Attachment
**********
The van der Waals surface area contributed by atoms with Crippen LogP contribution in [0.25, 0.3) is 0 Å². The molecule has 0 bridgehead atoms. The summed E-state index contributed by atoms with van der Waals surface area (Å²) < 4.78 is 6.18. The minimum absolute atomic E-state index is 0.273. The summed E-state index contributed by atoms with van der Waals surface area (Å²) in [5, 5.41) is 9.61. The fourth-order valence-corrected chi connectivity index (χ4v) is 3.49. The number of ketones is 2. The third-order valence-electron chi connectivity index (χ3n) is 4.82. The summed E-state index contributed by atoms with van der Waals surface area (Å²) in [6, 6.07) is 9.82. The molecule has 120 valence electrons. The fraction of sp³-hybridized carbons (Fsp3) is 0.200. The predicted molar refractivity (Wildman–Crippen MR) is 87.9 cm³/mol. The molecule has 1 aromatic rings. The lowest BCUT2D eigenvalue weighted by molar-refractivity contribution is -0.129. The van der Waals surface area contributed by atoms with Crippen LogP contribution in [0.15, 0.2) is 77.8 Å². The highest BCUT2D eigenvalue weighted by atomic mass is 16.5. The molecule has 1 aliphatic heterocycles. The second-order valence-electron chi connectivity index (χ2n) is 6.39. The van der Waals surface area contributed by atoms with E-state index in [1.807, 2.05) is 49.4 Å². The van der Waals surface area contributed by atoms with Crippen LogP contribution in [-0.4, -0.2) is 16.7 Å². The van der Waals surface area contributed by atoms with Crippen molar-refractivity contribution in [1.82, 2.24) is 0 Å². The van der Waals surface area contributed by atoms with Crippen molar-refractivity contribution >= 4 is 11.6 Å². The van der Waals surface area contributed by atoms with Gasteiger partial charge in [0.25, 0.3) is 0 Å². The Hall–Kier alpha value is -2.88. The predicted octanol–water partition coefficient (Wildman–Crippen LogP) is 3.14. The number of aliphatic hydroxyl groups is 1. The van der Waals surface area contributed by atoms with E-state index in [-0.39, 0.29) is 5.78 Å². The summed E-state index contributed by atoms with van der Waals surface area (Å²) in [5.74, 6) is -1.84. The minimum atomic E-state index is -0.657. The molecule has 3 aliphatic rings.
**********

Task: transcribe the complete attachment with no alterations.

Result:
The van der Waals surface area contributed by atoms with Crippen LogP contribution in [0.25, 0.3) is 0 Å². The molecule has 0 bridgehead atoms. The summed E-state index contributed by atoms with van der Waals surface area (Å²) < 4.78 is 6.18. The minimum absolute atomic E-state index is 0.273. The summed E-state index contributed by atoms with van der Waals surface area (Å²) in [5, 5.41) is 9.61. The fourth-order valence-corrected chi connectivity index (χ4v) is 3.49. The number of ketones is 2. The third-order valence-electron chi connectivity index (χ3n) is 4.82. The summed E-state index contributed by atoms with van der Waals surface area (Å²) in [6, 6.07) is 9.82. The molecule has 120 valence electrons. The fraction of sp³-hybridized carbons (Fsp3) is 0.200. The predicted molar refractivity (Wildman–Crippen MR) is 87.9 cm³/mol. The molecule has 1 aromatic rings. The lowest BCUT2D eigenvalue weighted by molar-refractivity contribution is -0.129. The van der Waals surface area contributed by atoms with Crippen LogP contribution in [0.15, 0.2) is 77.8 Å². The highest BCUT2D eigenvalue weighted by atomic mass is 16.5. The molecule has 1 aliphatic heterocycles. The second-order valence-electron chi connectivity index (χ2n) is 6.39. The van der Waals surface area contributed by atoms with E-state index in [1.807, 2.05) is 49.4 Å². The van der Waals surface area contributed by atoms with Crippen LogP contribution in [-0.4, -0.2) is 16.7 Å². The van der Waals surface area contributed by atoms with Crippen molar-refractivity contribution in [1.82, 2.24) is 0 Å². The van der Waals surface area contributed by atoms with Crippen molar-refractivity contribution >= 4 is 11.6 Å². The van der Waals surface area contributed by atoms with Gasteiger partial charge in [0.25, 0.3) is 0 Å². The Hall–Kier alpha value is -2.88. The predicted octanol–water partition coefficient (Wildman–Crippen LogP) is 3.14. The number of aliphatic hydroxyl groups is 1. The van der Waals surface area contributed by atoms with E-state index in [-0.39, 0.29) is 5.78 Å². The summed E-state index contributed by atoms with van der Waals surface area (Å²) in [5.74, 6) is -1.84. The minimum atomic E-state index is -0.657. The molecule has 3 aliphatic rings.